Designing Learning Environments for Developing Understanding of Geometry and Space

By Richard Lehrer; Daniel Chazan | Go to book overview
FIG. 16.24 The graph of ln(x + 2) / x constructed in Sketchpad 3.0.

SUMMARY

In this chapter I have attempted to illustrate, by example, the opportunities for exploring and integrating many ideas and topics in mathematics with the Geometer's Sketchpad. Examples were presented from elementary-, middle-, and high-school classrooms where teachers have been using Sketchpad in a variety of ways for diverse purposes. Although most of these examples illustrate the exciting potential of Sketchpad for students' creative explorations, some examples also illustrate potential problems. Some of the problems that emerged from these different implementations of Sketchpad were discussed, such as the difference between "drawing" and "constructing" (see Finzer & Bennett, 1995, for a more in-depth discussion on this topic), demonstration versus proof (see de Villiers, chap. 15, this volume, for a thoughtful discussion of proof in a drag-mode geometry environment), and pedagogical problems associated with a teacher's lack of experience with Sketchpad and the perceived constraints of the "traditional" curriculum.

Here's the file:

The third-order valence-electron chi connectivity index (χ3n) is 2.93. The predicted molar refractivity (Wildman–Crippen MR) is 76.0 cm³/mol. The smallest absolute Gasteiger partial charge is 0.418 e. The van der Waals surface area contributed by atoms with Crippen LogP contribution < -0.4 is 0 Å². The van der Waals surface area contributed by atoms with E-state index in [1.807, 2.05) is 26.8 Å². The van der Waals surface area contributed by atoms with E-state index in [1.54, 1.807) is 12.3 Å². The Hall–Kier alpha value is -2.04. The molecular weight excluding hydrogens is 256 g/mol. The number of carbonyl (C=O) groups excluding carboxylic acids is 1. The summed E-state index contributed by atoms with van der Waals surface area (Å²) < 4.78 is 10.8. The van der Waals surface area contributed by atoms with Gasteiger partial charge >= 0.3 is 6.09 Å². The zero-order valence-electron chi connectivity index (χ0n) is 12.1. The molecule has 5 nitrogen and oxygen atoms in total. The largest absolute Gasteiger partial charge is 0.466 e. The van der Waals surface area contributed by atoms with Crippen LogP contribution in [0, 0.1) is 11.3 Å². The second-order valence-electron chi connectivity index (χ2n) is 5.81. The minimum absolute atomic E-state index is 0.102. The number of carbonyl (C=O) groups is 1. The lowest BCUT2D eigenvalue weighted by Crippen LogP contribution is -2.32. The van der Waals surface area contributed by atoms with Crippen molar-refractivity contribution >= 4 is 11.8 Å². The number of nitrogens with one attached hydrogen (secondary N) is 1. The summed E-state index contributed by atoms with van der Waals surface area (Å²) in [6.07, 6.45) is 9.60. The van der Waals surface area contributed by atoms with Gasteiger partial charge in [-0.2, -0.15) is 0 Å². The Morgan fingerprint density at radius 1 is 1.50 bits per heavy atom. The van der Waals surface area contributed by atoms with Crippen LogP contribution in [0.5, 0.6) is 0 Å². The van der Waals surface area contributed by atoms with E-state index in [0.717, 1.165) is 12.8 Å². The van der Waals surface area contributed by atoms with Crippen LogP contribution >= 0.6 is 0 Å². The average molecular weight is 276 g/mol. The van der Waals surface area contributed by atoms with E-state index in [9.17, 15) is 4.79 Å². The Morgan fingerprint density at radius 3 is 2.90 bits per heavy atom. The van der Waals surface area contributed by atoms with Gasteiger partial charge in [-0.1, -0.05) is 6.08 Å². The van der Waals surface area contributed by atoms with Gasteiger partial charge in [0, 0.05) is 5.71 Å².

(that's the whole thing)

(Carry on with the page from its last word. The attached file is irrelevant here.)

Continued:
Examples of resources and ideas for exploring topics outside the normal geometry curriculum were briefly described. These topics included conics, trigonometry, coordinate geometry, and algebraic functions. Goldenberg et al. (chap. 1, this volume) provide other examples. Finally, the potential of Sketchpad for helping teachers and students integrate their developing knowledge of algebra and geometry was illustrated through an exploration of the new locus and graphing features of version 3.0. According to Goldenberg et al. (chap. 1, this volume), such an integration will help students connect with mathematics and build a "habits of mind" perspective that generates mathematical power.

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